You’ve run a few preliminary calculations. Maybe you’ve even gone all the way through the process with some income tax software.
It looks like you’ll have to haul out your checkbook to pay Uncle Sam this year.
But wait a minute. There might still be some tax breaks you haven’t explored.
1. IRA contribution: Consider taking advantage of a tax-deductible IRA up until the minute you file your 2007 income tax return. Most people can tuck away up to $4,000 this year, but if you’re at least 50 years old, you can contribute up to $5,000. What’s new for 2007: you can earn more than you could for 2006 and still be eligible to deduct an IRA contribution, according to Mary Beth Franklin of Kiplinger’s Personal Finance.
Franklin says you can deduct some or all of your IRA contributions if you and your spouse had joint income of $103,000 or less. For singles, the magic number is $62,000. These numbers apply even if you participate in an employer’s retirement plan. And if your better half does participate but you don’t, you will be able to deduct at least a portion of your IRA contributions provided your joint income doesn’t push past $166,000 for 2007.
2. Retirement savers tax credit: This one will help you trim your tax bill or boost your refund if you’re a young workers or a retiree who has opted to work on a part-time basis. It’s a permanent tax credit good for up to $1,000 when you sock away $2,000 in a traditional or a Roth IRA, a 401(k) or a retirement plan offered by your employer.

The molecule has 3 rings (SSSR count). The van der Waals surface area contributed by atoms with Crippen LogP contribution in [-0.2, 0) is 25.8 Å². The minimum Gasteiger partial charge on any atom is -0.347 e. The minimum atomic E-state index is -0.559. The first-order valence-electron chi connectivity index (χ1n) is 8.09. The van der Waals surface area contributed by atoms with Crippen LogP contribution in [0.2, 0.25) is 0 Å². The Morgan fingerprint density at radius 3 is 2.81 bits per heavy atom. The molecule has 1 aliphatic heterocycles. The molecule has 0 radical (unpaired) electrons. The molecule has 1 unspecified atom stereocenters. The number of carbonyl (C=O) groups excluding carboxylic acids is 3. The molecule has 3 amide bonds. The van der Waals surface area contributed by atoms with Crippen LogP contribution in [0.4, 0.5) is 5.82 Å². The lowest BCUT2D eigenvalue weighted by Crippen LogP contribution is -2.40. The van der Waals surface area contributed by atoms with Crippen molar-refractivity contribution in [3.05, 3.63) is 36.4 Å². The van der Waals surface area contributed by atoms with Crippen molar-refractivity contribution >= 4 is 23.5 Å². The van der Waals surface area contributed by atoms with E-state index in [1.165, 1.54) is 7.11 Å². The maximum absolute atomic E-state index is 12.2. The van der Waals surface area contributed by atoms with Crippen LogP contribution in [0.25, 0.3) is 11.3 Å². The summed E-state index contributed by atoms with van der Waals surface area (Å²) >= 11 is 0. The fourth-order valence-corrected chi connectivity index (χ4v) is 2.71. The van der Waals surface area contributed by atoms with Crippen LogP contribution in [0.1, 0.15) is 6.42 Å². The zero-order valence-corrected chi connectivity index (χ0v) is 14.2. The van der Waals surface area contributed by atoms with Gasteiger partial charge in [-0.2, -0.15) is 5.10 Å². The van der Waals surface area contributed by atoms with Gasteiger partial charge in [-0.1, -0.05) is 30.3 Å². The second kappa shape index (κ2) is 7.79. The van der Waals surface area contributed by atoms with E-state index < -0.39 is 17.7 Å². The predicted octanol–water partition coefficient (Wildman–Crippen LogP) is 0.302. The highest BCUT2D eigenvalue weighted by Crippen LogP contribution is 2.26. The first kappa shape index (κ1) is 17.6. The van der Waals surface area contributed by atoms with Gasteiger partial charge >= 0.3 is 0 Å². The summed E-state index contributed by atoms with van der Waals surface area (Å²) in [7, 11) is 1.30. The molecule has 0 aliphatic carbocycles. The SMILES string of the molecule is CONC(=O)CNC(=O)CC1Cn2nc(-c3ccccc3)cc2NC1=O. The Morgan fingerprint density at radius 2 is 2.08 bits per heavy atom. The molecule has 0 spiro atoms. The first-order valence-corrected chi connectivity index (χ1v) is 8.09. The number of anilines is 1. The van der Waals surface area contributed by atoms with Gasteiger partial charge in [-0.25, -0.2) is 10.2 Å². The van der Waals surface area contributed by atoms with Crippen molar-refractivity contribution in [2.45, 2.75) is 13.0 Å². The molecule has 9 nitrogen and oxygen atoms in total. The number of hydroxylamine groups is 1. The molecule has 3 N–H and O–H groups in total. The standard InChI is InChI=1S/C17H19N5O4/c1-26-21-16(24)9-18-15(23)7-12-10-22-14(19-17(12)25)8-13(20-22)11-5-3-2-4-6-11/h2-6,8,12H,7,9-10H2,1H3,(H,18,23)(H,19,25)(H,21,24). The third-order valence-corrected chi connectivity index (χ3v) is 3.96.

To take advantage, you must be at least 18 and not considered a student. You also cannot be someone else’s dependent. If single, you must earn $26,000 or less. Heads of household can quality with an income of no more than $39,000. Married couples filing jointly are eligible if their total income doesn’t exceed $52,000 for 2007.
3. Charitable IRA distribution: This one applies if you’re a retiree who donated at least a portion of last year’s IRA distribution to charity. You may then omit the amount of your donation from your 2007 adjusted gross income (AGI). While you can’t double dip and also claim the contribution as a charitable contribution, the resulting lower AGI could reduce any taxes due on your Social Security benefits.
By lowering your income, it could also make you eligible for other tax breaks, such as medical expenses, where eligibility is keyed to a percentage of your AGI. Franklin also reminds filers to include any Medicare Part D premiums for prescription drug coverage when calculating your medical expenses for last year.